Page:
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Rowan Helping Ministries celebrates progress at annual meeting

SALISBURY — Rowan Helping Ministries launched several initiatives this year that will provide important services to local people in need, Executive Director Kyna Grubb said at the organization’s annual meeting.

The organization is working to expand its Food for Thought program, which provides food for public schoolchildren over the weekends, and to renovate another home for its permanent supportive housing program.

Food for Thought has begun its first year of operation under Rowan Helping Ministries with an 18 percent increase in the number of children being served, Grubb said. In August, Rowan Helping Ministries and Food for Thought began working together to operate the food program under the larger organization’s umbrella so that more children could be served without increasing costs.

The program is now being supported by staff members within the larger organization, Grubb said, resulting in operational efficiencies. Students will be added to the program this school year.

Rowan Helping Ministries recently acquired a third home at North Long and Council streets to be used for permanent supportive housing, Grubb said.

The two other homes on that corner also are owned by the agency and are used for the same purpose. Renovation of the third home will be completed by the end of 2017, wrapping up the “Miracle on Long Street” initiative that began in 2012 with construction of the Robertson-Stanback Center.

Grubb also reported on a third major project that will expand the capacity of the organization. Early this year, Rowan Helping Ministries partnered with information technology experts at Delhaize and Aparro to find a new client management software for clients receiving crisis financial assistance or being served through the food pantry or clothing center.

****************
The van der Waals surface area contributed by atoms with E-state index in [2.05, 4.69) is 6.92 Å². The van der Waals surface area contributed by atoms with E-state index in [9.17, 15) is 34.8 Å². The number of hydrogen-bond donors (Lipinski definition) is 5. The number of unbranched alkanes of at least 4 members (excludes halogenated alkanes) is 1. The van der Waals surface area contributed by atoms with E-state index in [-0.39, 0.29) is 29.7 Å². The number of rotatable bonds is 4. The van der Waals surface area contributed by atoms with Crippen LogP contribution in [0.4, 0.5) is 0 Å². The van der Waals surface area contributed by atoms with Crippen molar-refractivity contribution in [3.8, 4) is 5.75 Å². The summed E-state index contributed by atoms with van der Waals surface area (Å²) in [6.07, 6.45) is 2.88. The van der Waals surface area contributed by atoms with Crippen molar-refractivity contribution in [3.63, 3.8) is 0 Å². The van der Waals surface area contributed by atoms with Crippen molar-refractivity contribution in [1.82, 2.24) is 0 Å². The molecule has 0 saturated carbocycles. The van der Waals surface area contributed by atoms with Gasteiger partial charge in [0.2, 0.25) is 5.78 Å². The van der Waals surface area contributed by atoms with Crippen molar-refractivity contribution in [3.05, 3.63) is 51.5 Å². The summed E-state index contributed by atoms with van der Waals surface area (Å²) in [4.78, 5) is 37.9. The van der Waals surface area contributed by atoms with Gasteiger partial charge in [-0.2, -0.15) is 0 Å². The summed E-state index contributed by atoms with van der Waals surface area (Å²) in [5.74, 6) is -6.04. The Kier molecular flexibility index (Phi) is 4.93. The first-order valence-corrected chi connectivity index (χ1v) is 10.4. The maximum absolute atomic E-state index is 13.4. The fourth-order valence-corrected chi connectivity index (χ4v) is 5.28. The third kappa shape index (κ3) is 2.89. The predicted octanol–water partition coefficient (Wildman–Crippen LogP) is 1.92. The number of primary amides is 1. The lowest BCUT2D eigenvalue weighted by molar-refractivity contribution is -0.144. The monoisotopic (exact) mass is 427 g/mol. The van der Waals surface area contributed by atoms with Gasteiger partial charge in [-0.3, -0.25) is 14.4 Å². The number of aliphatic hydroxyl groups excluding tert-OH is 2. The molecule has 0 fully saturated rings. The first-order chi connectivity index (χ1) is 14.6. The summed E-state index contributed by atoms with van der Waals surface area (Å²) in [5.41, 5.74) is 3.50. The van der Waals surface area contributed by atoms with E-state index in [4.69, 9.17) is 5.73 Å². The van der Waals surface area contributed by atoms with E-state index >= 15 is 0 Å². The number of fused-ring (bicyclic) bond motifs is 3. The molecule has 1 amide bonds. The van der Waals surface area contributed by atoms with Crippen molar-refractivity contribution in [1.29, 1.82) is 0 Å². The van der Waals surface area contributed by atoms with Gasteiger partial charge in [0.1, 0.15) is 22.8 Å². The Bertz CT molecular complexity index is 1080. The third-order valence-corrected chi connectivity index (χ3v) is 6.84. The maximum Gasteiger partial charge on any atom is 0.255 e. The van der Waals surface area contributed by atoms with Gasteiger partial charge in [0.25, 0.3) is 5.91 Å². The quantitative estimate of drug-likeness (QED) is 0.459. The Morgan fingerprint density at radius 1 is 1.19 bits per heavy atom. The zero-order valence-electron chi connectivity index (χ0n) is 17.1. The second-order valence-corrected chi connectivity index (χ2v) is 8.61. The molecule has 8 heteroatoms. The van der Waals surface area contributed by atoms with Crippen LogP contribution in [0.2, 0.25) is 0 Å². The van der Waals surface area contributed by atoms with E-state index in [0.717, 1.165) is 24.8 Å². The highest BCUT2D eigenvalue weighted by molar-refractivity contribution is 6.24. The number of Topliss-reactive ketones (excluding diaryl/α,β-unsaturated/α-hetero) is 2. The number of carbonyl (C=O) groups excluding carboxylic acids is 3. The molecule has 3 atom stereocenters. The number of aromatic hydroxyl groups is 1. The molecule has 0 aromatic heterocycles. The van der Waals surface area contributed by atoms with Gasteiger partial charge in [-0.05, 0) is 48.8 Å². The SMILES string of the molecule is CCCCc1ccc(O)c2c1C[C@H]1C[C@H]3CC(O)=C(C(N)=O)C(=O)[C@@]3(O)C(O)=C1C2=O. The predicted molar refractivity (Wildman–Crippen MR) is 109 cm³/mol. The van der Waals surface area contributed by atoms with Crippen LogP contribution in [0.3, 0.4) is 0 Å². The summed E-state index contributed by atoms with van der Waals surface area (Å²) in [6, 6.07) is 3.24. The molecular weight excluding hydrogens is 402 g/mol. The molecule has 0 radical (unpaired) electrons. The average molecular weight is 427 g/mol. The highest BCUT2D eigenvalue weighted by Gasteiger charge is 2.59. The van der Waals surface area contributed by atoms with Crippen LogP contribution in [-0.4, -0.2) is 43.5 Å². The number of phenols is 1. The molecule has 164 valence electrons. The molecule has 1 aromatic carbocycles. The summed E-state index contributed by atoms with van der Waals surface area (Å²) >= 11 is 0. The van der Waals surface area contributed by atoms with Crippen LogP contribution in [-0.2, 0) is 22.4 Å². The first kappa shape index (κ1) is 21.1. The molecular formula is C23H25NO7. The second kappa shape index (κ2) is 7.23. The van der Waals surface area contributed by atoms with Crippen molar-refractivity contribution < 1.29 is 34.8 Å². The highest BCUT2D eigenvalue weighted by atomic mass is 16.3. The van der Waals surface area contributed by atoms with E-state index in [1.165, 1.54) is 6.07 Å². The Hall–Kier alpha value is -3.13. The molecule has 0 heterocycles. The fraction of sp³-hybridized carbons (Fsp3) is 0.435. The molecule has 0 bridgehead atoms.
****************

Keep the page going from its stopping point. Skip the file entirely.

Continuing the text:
The search group has selected a software program that will help identify trends, better assist clients, measure success and improve staff efficiencies. The next steps are to install the software and train the staff. The software is expected to be operational by March, Grubb said.

The annual meeting is held each September in recognition of retiring board members and to elect new members. Outgoing board members are Chris S. Bradshaw, Keith A. Cunningham, Scott A. Jones, Vergel L. Lattimore, Dennis L. McCoy, Teresa S. Patterson, P.J. Ricks and Willie Ray McCoy III.

New members elected to the board of directors are Wivianny Dehaas, Yvonne Waiters-Dixon, Carol M. Herndon, Bruce Lovvorn, Rosalind Lindsay, Libby Post and Kevin Smith. After the annual meeting, the board elected officers David B. Jordan, chairman; Dick Huffman, vice chairman; Kevin Smith, treasurer; and Yvonne Waiters-Dixon, secretary.

During the meeting, those gathered were reminded of the organization’s purpose through the words of Richard Elliott, a former shelter guest who has overcome alcoholism and homelessness and found a job.

Elliott told the group that when he arrived in Salisbury from Myrtle Beach, South Carolina, nearly a year ago, he didn’t even remember how he had gotten here. With the help of shelter staff members and his volunteer life coach, Carolyn Barker, he turned his life around and has been sober for 10 months.

Elliott told the group that he wanted to share his personal story to shed light on how Rowan Helping Ministries’ programs serve the community and benefit those in need.

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